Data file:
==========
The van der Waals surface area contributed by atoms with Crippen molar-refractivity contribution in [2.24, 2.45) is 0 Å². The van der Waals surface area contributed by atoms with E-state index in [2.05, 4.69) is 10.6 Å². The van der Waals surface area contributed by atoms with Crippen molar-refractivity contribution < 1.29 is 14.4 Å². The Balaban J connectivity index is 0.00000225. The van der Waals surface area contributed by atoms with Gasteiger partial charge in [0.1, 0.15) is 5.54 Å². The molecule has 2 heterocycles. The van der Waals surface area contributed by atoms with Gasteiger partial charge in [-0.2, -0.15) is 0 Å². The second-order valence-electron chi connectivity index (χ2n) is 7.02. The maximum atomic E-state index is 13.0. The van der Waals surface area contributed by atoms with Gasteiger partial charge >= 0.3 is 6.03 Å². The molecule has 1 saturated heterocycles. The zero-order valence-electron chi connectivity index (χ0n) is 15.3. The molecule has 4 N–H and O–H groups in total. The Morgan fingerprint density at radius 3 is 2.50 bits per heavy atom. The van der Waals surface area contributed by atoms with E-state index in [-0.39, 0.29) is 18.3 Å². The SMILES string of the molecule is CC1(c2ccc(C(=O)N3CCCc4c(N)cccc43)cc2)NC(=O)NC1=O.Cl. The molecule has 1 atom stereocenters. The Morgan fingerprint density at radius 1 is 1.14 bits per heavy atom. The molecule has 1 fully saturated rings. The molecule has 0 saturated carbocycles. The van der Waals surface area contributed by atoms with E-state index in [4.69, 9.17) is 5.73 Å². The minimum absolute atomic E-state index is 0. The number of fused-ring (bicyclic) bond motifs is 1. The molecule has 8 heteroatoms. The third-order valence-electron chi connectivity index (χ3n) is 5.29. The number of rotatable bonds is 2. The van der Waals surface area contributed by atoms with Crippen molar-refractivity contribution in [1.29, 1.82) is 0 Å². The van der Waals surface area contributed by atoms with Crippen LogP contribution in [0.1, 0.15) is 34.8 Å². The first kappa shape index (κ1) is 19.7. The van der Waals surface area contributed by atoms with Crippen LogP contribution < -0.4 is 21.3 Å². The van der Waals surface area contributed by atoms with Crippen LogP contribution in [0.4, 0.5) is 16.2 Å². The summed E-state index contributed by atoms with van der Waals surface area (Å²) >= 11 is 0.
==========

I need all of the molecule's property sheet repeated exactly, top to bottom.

The van der Waals surface area contributed by atoms with Crippen molar-refractivity contribution in [2.24, 2.45) is 0 Å². The van der Waals surface area contributed by atoms with E-state index in [2.05, 4.69) is 10.6 Å². The van der Waals surface area contributed by atoms with Crippen molar-refractivity contribution < 1.29 is 14.4 Å². The Balaban J connectivity index is 0.00000225. The van der Waals surface area contributed by atoms with Gasteiger partial charge in [0.1, 0.15) is 5.54 Å². The molecule has 2 heterocycles. The van der Waals surface area contributed by atoms with Gasteiger partial charge in [-0.2, -0.15) is 0 Å². The second-order valence-electron chi connectivity index (χ2n) is 7.02. The maximum atomic E-state index is 13.0. The van der Waals surface area contributed by atoms with Gasteiger partial charge >= 0.3 is 6.03 Å². The molecule has 1 saturated heterocycles. The zero-order valence-electron chi connectivity index (χ0n) is 15.3. The molecule has 4 N–H and O–H groups in total. The Morgan fingerprint density at radius 3 is 2.50 bits per heavy atom. The van der Waals surface area contributed by atoms with E-state index in [-0.39, 0.29) is 18.3 Å². The SMILES string of the molecule is CC1(c2ccc(C(=O)N3CCCc4c(N)cccc43)cc2)NC(=O)NC1=O.Cl. The molecule has 1 atom stereocenters. The Morgan fingerprint density at radius 1 is 1.14 bits per heavy atom. The molecule has 1 fully saturated rings. The molecule has 0 saturated carbocycles. The van der Waals surface area contributed by atoms with E-state index in [4.69, 9.17) is 5.73 Å². The minimum absolute atomic E-state index is 0. The number of fused-ring (bicyclic) bond motifs is 1. The molecule has 8 heteroatoms. The third-order valence-electron chi connectivity index (χ3n) is 5.29. The number of rotatable bonds is 2. The van der Waals surface area contributed by atoms with Crippen molar-refractivity contribution in [1.29, 1.82) is 0 Å². The van der Waals surface area contributed by atoms with Crippen LogP contribution in [0.1, 0.15) is 34.8 Å². The first kappa shape index (κ1) is 19.7. The van der Waals surface area contributed by atoms with Crippen LogP contribution < -0.4 is 21.3 Å². The van der Waals surface area contributed by atoms with Crippen LogP contribution in [0.4, 0.5) is 16.2 Å². The summed E-state index contributed by atoms with van der Waals surface area (Å²) >= 11 is 0.